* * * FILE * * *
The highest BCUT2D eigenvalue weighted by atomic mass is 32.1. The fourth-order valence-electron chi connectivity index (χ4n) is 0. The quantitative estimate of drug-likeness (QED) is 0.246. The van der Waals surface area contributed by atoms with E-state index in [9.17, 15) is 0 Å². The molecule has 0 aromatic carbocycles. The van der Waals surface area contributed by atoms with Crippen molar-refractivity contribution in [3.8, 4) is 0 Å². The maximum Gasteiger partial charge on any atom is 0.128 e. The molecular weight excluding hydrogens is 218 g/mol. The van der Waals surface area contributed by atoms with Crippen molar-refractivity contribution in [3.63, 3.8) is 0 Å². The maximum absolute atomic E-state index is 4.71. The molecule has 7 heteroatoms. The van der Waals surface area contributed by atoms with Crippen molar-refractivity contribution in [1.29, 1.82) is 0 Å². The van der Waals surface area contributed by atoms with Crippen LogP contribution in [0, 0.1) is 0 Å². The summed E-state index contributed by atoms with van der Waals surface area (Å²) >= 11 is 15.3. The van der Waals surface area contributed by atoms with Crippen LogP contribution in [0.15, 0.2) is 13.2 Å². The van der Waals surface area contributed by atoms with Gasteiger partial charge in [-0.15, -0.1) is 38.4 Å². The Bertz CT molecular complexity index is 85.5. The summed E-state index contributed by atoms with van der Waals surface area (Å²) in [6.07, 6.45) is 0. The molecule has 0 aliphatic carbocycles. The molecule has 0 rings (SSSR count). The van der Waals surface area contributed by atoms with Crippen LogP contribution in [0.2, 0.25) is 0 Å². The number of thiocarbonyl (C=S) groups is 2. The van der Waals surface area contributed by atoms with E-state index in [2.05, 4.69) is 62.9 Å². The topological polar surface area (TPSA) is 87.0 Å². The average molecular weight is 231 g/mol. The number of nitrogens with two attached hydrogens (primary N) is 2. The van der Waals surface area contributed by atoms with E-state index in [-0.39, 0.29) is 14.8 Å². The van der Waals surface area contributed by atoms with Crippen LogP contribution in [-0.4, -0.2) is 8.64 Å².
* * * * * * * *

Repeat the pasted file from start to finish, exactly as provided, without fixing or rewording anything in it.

The highest BCUT2D eigenvalue weighted by atomic mass is 32.1. The fourth-order valence-electron chi connectivity index (χ4n) is 0. The quantitative estimate of drug-likeness (QED) is 0.246. The van der Waals surface area contributed by atoms with E-state index in [9.17, 15) is 0 Å². The molecule has 0 aromatic carbocycles. The van der Waals surface area contributed by atoms with Crippen molar-refractivity contribution in [3.8, 4) is 0 Å². The maximum Gasteiger partial charge on any atom is 0.128 e. The molecular weight excluding hydrogens is 218 g/mol. The van der Waals surface area contributed by atoms with Crippen molar-refractivity contribution in [3.63, 3.8) is 0 Å². The maximum absolute atomic E-state index is 4.71. The molecule has 7 heteroatoms. The van der Waals surface area contributed by atoms with Crippen molar-refractivity contribution in [1.29, 1.82) is 0 Å². The van der Waals surface area contributed by atoms with Crippen LogP contribution in [0, 0.1) is 0 Å². The summed E-state index contributed by atoms with van der Waals surface area (Å²) >= 11 is 15.3. The van der Waals surface area contributed by atoms with Crippen LogP contribution in [0.15, 0.2) is 13.2 Å². The van der Waals surface area contributed by atoms with Gasteiger partial charge in [-0.15, -0.1) is 38.4 Å². The Bertz CT molecular complexity index is 85.5. The summed E-state index contributed by atoms with van der Waals surface area (Å²) in [6.07, 6.45) is 0. The molecule has 0 aliphatic carbocycles. The molecule has 0 rings (SSSR count). The van der Waals surface area contributed by atoms with Crippen LogP contribution in [0.2, 0.25) is 0 Å². The number of thiocarbonyl (C=S) groups is 2. The van der Waals surface area contributed by atoms with E-state index in [2.05, 4.69) is 62.9 Å². The topological polar surface area (TPSA) is 87.0 Å². The average molecular weight is 231 g/mol. The number of nitrogens with two attached hydrogens (primary N) is 2. The van der Waals surface area contributed by atoms with E-state index in [-0.39, 0.29) is 14.8 Å². The van der Waals surface area contributed by atoms with Crippen LogP contribution in [-0.4, -0.2) is 8.64 Å².